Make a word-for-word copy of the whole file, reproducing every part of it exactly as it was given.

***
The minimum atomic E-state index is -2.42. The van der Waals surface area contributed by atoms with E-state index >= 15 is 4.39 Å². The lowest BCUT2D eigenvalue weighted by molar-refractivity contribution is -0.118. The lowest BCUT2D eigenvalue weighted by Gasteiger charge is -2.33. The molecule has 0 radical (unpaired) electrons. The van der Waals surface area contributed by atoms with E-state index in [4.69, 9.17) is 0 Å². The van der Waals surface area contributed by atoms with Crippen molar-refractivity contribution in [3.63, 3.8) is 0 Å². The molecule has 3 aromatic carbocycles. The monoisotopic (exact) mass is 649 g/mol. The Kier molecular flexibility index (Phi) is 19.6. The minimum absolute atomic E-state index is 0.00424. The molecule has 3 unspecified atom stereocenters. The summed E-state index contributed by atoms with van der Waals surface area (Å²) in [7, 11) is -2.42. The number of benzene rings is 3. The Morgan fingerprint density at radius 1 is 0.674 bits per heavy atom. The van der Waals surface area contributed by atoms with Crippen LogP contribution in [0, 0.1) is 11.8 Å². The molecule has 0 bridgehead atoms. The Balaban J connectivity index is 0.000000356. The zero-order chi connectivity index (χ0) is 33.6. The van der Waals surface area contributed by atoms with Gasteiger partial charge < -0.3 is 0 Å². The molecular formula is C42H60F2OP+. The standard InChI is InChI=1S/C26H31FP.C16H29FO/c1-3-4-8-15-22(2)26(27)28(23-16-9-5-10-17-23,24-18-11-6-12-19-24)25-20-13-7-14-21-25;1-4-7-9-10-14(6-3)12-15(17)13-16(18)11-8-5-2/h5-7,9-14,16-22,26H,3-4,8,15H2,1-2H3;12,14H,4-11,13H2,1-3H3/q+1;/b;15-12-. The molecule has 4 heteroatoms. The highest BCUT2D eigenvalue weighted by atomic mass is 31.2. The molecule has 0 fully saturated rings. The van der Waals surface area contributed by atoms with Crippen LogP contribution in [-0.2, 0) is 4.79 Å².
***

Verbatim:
The minimum atomic E-state index is -2.42. The van der Waals surface area contributed by atoms with E-state index >= 15 is 4.39 Å². The lowest BCUT2D eigenvalue weighted by molar-refractivity contribution is -0.118. The lowest BCUT2D eigenvalue weighted by Gasteiger charge is -2.33. The molecule has 0 radical (unpaired) electrons. The van der Waals surface area contributed by atoms with E-state index in [4.69, 9.17) is 0 Å². The van der Waals surface area contributed by atoms with Crippen molar-refractivity contribution in [3.63, 3.8) is 0 Å². The molecule has 3 aromatic carbocycles. The monoisotopic (exact) mass is 649 g/mol. The Kier molecular flexibility index (Phi) is 19.6. The minimum absolute atomic E-state index is 0.00424. The molecule has 3 unspecified atom stereocenters. The summed E-state index contributed by atoms with van der Waals surface area (Å²) in [7, 11) is -2.42. The number of benzene rings is 3. The Morgan fingerprint density at radius 1 is 0.674 bits per heavy atom. The van der Waals surface area contributed by atoms with Crippen LogP contribution in [0, 0.1) is 11.8 Å². The molecule has 0 bridgehead atoms. The Balaban J connectivity index is 0.000000356. The zero-order chi connectivity index (χ0) is 33.6. The van der Waals surface area contributed by atoms with Gasteiger partial charge < -0.3 is 0 Å². The molecular formula is C42H60F2OP+. The standard InChI is InChI=1S/C26H31FP.C16H29FO/c1-3-4-8-15-22(2)26(27)28(23-16-9-5-10-17-23,24-18-11-6-12-19-24)25-20-13-7-14-21-25;1-4-7-9-10-14(6-3)12-15(17)13-16(18)11-8-5-2/h5-7,9-14,16-22,26H,3-4,8,15H2,1-2H3;12,14H,4-11,13H2,1-3H3/q+1;/b;15-12-. The molecule has 4 heteroatoms. The highest BCUT2D eigenvalue weighted by atomic mass is 31.2. The molecule has 0 fully saturated rings. The van der Waals surface area contributed by atoms with Crippen LogP contribution in [-0.2, 0) is 4.79 Å².